The One Where Adam Discovers Teshuva
Let me tell you about the day that humanity first discovered teshuvah.
As the midrash tells it, it all happens on the day Kayin killed Hevel. After that first murder, Kayin accepts HaShem’s verdict as just—he is to be exiled from the land.
Kayin has sinned; the guilt of fratricide is too much to bear. He deeply regrets his crime. But Kayin has also discovered murder—how easy it is, how final. His punishment is to be an unending stranger, a vagrant with no roots in any society. He has killed his kin and so he will never have kinship. Kayin realizes that strangers in every society are vulnerable. No one is invested in them; nobody would notice if they disappear. Kayin now viscerally knows the fragility of human life. He fears his blood will be cheap in the eyes of anyone who comes across him. HaShem reassures Kayin, “I am the protector of the vulnerable, the guardian of the stranger. So long as I am with you, your blood will not be cheap.” God makes an Oht (sign) in Kayin’s flesh, a symbol of His promise and a warning to those who would take advantage of him (Gen. 4:8-15).
Our midrash picks up after God’s verdict. Adam hurries after Kayin, no doubt anxious to know the outcome of the trial against his remaining son. But to his surprise, he finds Kayin happy. “What happened?” he asks. “Simple,” Kayin responds. “I did teshuvah and God forgave me.” Adam is blown over. Zo hi kocha shel teshuvah v’ani lo yadati—Such is the power of teshuvah, and I didn’t know it!” If only Adam had known about teshuvah after his own sin. Instead of taking responsibility, Adam blamed anyone and everyone else for what he had done (Breishit Rabbah 22:13).
The midrash continues: In response to this incredible discovery, Adam composes a psalm to mark the occasion: Psalm 92, Mizmor Shir L’Yom HaShabbat, a psalm for the Sabbath day.
It’s a bit of a bizarre conclusion. How does a song about Shabbat address Adam’s frustration at missing the opportunity to repent? What does Shabbat have to do with teshuvah?
There are a number of interesting overlaps between Shabbat and teshuvah, but for now I would like to suggest, rather radically, that on some level Shabbat and teshuvah actually achieve the same primary goal—mechila and kapara (forgiveness and expiation).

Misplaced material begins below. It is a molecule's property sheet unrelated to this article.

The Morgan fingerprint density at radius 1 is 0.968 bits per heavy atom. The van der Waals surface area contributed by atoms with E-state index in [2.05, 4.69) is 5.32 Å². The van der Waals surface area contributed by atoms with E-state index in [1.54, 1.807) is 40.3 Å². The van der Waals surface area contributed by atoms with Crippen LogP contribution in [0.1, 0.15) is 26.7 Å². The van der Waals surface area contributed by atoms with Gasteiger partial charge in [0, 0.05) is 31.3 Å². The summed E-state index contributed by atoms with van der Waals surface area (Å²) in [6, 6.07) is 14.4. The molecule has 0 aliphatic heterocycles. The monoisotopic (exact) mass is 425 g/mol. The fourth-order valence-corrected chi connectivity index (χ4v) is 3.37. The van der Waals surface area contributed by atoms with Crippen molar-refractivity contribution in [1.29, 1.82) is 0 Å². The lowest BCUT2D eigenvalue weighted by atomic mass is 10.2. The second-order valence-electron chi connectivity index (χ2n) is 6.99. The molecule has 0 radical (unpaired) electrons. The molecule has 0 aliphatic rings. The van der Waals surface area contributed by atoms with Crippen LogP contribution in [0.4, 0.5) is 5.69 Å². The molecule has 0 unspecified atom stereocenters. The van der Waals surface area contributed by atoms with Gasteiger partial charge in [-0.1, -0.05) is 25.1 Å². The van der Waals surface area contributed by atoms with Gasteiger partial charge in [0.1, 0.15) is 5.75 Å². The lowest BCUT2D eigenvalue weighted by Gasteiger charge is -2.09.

Consider this statement of Rabbi Yochanan: “Whoever observes Shabbat in all its detail, even if they worshiped idolatry like the generation of Enosh, they will be forgiven” (Shab. 118b). Somehow, Shabbat is so central to our relationship with God, so critical, that it can even make up for serious deficiencies in other areas. What gives Shabbat this power?
Shabbat is special because Shabbat is an Oht (sign) of the covenant between Hashem and the Jewish people (see Ex. 31:17 and others). Shabbat is a kind of return; it is an expression, a strengthening, and a reinforcement of the covenantal relationship. The shomer Shabbat stops every seven days to recognise HaShem’s creation and the special relationship they have with God by dint of being a Jew. This is undeniably an act of teshuvah (in its literal meaning of “return”), a return to God and a commitment to their continued relationship.
This is the deep insight of our midrash. Remember: Kayin’s teshuvah is rewarded with an Oht, a sign, in his flesh as a symbol of God’s guarantee and continued commitment to their relationship, despite his heinous crime. The Jewish people, like Kayin, are possessed of an Oht. Our commitment to Shabbat is our guarantee of the everlasting covenant of mutual commitment between us and the Creator. Adam may not have an Oht in his flesh like Kayin, but he recalls the power of Shabbat to represent and constitute a divine covenant. Jubilantly he declares, A song for Shabbat: It is good to thank the Lord and to sing praise to His great name!
This incredible midrash gives our experience of Shabbat a powerful new dimension—throughout the year and especially this week on Shabbat Shuva. Today we say no Selichot (penitential prayers), and make no Vidui (confession)—but our teshuvah on this day is no less potent. Let us make a special effort to make this Shabbat a holy and special day, and we may hope that it will stand as an everlasting sign between us and God, and become the unshakeable foundation for our forgiveness and atonement on Yom Kippur.
Shana Tova, G’mar Chatima Tova, and Shabbat Shalom!
This essay is part of Yeshivat Chovevei Torah’s weekly parsha wisdom. Each week, graduates of YCT share their thoughts on the parsha, refracted through the lens of their rabbinates and the people they are serving, with all of us.